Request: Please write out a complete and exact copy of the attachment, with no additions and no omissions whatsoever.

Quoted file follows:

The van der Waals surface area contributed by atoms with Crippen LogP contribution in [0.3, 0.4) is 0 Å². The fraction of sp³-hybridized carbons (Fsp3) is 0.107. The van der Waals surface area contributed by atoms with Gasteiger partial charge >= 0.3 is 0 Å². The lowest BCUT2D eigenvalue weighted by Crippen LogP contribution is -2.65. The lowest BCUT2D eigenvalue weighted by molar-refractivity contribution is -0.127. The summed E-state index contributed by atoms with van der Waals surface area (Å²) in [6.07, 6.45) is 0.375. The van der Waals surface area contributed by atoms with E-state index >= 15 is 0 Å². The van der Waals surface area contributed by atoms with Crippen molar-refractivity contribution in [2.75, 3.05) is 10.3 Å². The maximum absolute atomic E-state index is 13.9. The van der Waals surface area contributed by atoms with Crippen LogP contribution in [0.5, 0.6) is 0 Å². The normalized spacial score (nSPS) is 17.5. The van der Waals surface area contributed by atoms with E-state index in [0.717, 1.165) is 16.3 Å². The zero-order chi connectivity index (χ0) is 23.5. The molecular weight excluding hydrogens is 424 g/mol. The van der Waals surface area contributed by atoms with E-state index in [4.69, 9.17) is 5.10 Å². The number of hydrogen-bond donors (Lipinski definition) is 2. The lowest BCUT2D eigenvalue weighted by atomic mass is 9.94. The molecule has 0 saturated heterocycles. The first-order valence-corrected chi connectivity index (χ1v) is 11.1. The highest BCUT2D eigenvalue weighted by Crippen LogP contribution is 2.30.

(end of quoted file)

The van der Waals surface area contributed by atoms with Crippen LogP contribution in [0.3, 0.4) is 0 Å². The fraction of sp³-hybridized carbons (Fsp3) is 0.107. The van der Waals surface area contributed by atoms with Gasteiger partial charge >= 0.3 is 0 Å². The lowest BCUT2D eigenvalue weighted by Crippen LogP contribution is -2.65. The lowest BCUT2D eigenvalue weighted by molar-refractivity contribution is -0.127. The summed E-state index contributed by atoms with van der Waals surface area (Å²) in [6.07, 6.45) is 0.375. The van der Waals surface area contributed by atoms with E-state index >= 15 is 0 Å². The van der Waals surface area contributed by atoms with Crippen molar-refractivity contribution in [2.75, 3.05) is 10.3 Å². The maximum absolute atomic E-state index is 13.9. The van der Waals surface area contributed by atoms with Crippen LogP contribution in [0.5, 0.6) is 0 Å². The normalized spacial score (nSPS) is 17.5. The van der Waals surface area contributed by atoms with E-state index in [0.717, 1.165) is 16.3 Å². The zero-order chi connectivity index (χ0) is 23.5. The molecular weight excluding hydrogens is 424 g/mol. The van der Waals surface area contributed by atoms with E-state index in [4.69, 9.17) is 5.10 Å². The number of hydrogen-bond donors (Lipinski definition) is 2. The lowest BCUT2D eigenvalue weighted by atomic mass is 9.94. The molecule has 0 saturated heterocycles. The first-order valence-corrected chi connectivity index (χ1v) is 11.1. The highest BCUT2D eigenvalue weighted by Crippen LogP contribution is 2.30.